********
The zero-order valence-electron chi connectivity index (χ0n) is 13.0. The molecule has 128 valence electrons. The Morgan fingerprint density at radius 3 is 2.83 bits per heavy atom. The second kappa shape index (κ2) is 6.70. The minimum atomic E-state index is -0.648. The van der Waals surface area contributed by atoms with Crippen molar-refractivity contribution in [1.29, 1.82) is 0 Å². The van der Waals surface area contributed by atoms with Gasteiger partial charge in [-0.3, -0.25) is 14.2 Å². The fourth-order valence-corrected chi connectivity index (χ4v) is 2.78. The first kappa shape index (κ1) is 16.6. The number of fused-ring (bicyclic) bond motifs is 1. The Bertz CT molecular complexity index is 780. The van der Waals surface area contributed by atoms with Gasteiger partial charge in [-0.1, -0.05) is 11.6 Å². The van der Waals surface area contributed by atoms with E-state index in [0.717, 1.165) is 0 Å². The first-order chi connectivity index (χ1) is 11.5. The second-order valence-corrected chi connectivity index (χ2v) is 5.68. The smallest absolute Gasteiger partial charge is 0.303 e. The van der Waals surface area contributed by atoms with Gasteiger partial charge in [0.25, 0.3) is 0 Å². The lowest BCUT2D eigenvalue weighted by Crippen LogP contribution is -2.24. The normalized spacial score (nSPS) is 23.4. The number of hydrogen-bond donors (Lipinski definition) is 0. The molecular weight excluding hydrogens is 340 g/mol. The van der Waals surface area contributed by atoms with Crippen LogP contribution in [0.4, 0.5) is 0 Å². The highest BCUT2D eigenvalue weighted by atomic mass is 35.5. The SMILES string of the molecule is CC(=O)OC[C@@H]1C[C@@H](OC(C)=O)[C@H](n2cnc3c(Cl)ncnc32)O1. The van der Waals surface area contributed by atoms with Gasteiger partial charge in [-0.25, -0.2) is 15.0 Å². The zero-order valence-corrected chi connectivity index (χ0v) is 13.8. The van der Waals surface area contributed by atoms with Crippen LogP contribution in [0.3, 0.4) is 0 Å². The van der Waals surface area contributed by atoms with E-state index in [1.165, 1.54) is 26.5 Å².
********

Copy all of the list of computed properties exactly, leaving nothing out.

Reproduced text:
The zero-order valence-electron chi connectivity index (χ0n) is 13.0. The molecule has 128 valence electrons. The Morgan fingerprint density at radius 3 is 2.83 bits per heavy atom. The second kappa shape index (κ2) is 6.70. The minimum atomic E-state index is -0.648. The van der Waals surface area contributed by atoms with Crippen molar-refractivity contribution in [1.29, 1.82) is 0 Å². The van der Waals surface area contributed by atoms with Gasteiger partial charge in [-0.3, -0.25) is 14.2 Å². The fourth-order valence-corrected chi connectivity index (χ4v) is 2.78. The first kappa shape index (κ1) is 16.6. The number of fused-ring (bicyclic) bond motifs is 1. The Bertz CT molecular complexity index is 780. The van der Waals surface area contributed by atoms with Gasteiger partial charge in [-0.1, -0.05) is 11.6 Å². The van der Waals surface area contributed by atoms with E-state index in [0.717, 1.165) is 0 Å². The first-order chi connectivity index (χ1) is 11.5. The second-order valence-corrected chi connectivity index (χ2v) is 5.68. The smallest absolute Gasteiger partial charge is 0.303 e. The van der Waals surface area contributed by atoms with Gasteiger partial charge in [0.25, 0.3) is 0 Å². The lowest BCUT2D eigenvalue weighted by Crippen LogP contribution is -2.24. The normalized spacial score (nSPS) is 23.4. The number of hydrogen-bond donors (Lipinski definition) is 0. The molecular weight excluding hydrogens is 340 g/mol. The van der Waals surface area contributed by atoms with Crippen LogP contribution in [0.4, 0.5) is 0 Å². The highest BCUT2D eigenvalue weighted by atomic mass is 35.5. The SMILES string of the molecule is CC(=O)OC[C@@H]1C[C@@H](OC(C)=O)[C@H](n2cnc3c(Cl)ncnc32)O1. The van der Waals surface area contributed by atoms with Gasteiger partial charge in [-0.25, -0.2) is 15.0 Å². The zero-order valence-corrected chi connectivity index (χ0v) is 13.8. The van der Waals surface area contributed by atoms with Crippen LogP contribution in [0.3, 0.4) is 0 Å². The van der Waals surface area contributed by atoms with E-state index in [1.165, 1.54) is 26.5 Å².